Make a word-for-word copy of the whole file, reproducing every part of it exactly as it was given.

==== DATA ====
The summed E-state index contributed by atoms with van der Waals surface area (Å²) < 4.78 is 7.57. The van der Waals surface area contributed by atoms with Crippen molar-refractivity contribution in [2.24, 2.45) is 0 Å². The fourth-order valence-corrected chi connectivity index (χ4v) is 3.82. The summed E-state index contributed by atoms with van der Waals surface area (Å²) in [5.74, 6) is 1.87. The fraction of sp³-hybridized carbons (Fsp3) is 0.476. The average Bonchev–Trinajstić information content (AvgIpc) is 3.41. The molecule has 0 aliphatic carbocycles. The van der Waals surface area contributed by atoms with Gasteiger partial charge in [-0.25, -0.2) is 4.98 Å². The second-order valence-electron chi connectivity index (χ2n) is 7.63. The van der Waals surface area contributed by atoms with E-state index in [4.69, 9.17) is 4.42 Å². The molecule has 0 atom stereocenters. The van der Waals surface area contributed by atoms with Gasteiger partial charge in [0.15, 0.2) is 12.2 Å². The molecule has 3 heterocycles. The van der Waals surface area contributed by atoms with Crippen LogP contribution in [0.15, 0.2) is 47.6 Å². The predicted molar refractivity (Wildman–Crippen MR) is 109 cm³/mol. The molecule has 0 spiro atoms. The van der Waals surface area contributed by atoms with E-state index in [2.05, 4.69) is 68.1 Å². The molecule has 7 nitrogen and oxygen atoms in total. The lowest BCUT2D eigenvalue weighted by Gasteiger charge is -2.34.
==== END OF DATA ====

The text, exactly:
The summed E-state index contributed by atoms with van der Waals surface area (Å²) < 4.78 is 7.57. The van der Waals surface area contributed by atoms with Crippen molar-refractivity contribution in [2.24, 2.45) is 0 Å². The fourth-order valence-corrected chi connectivity index (χ4v) is 3.82. The summed E-state index contributed by atoms with van der Waals surface area (Å²) in [5.74, 6) is 1.87. The fraction of sp³-hybridized carbons (Fsp3) is 0.476. The average Bonchev–Trinajstić information content (AvgIpc) is 3.41. The molecule has 0 aliphatic carbocycles. The van der Waals surface area contributed by atoms with Gasteiger partial charge in [-0.25, -0.2) is 4.98 Å². The second-order valence-electron chi connectivity index (χ2n) is 7.63. The van der Waals surface area contributed by atoms with E-state index in [4.69, 9.17) is 4.42 Å². The molecule has 0 atom stereocenters. The van der Waals surface area contributed by atoms with Gasteiger partial charge in [0.15, 0.2) is 12.2 Å². The molecule has 3 heterocycles. The van der Waals surface area contributed by atoms with Crippen LogP contribution in [0.15, 0.2) is 47.6 Å². The predicted molar refractivity (Wildman–Crippen MR) is 109 cm³/mol. The molecule has 0 spiro atoms. The van der Waals surface area contributed by atoms with E-state index in [2.05, 4.69) is 68.1 Å². The molecule has 7 nitrogen and oxygen atoms in total. The lowest BCUT2D eigenvalue weighted by Gasteiger charge is -2.34.